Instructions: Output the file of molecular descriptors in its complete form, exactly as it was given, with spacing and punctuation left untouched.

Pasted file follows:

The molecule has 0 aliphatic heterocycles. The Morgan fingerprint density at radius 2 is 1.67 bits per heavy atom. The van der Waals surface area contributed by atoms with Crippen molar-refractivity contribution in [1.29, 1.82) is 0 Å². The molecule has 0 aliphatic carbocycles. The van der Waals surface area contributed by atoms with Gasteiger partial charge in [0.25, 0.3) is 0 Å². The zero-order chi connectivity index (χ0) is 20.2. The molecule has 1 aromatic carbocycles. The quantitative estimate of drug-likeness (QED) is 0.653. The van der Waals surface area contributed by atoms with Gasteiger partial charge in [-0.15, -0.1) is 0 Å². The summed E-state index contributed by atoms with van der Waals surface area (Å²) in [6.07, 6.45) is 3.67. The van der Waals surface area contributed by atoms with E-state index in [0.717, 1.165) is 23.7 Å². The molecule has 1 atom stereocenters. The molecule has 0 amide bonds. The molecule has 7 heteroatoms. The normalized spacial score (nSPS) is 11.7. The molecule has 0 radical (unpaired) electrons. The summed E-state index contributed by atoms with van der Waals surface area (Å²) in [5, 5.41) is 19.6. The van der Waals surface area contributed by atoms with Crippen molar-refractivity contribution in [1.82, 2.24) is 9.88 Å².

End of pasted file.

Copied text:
The molecule has 0 aliphatic heterocycles. The Morgan fingerprint density at radius 2 is 1.67 bits per heavy atom. The van der Waals surface area contributed by atoms with Crippen molar-refractivity contribution in [1.29, 1.82) is 0 Å². The molecule has 0 aliphatic carbocycles. The van der Waals surface area contributed by atoms with Gasteiger partial charge in [0.25, 0.3) is 0 Å². The zero-order chi connectivity index (χ0) is 20.2. The molecule has 1 aromatic carbocycles. The quantitative estimate of drug-likeness (QED) is 0.653. The van der Waals surface area contributed by atoms with Gasteiger partial charge in [-0.15, -0.1) is 0 Å². The summed E-state index contributed by atoms with van der Waals surface area (Å²) in [6.07, 6.45) is 3.67. The van der Waals surface area contributed by atoms with E-state index in [0.717, 1.165) is 23.7 Å². The molecule has 1 atom stereocenters. The molecule has 0 amide bonds. The molecule has 7 heteroatoms. The normalized spacial score (nSPS) is 11.7. The molecule has 0 radical (unpaired) electrons. The summed E-state index contributed by atoms with van der Waals surface area (Å²) in [5, 5.41) is 19.6. The van der Waals surface area contributed by atoms with Crippen molar-refractivity contribution in [1.82, 2.24) is 9.88 Å².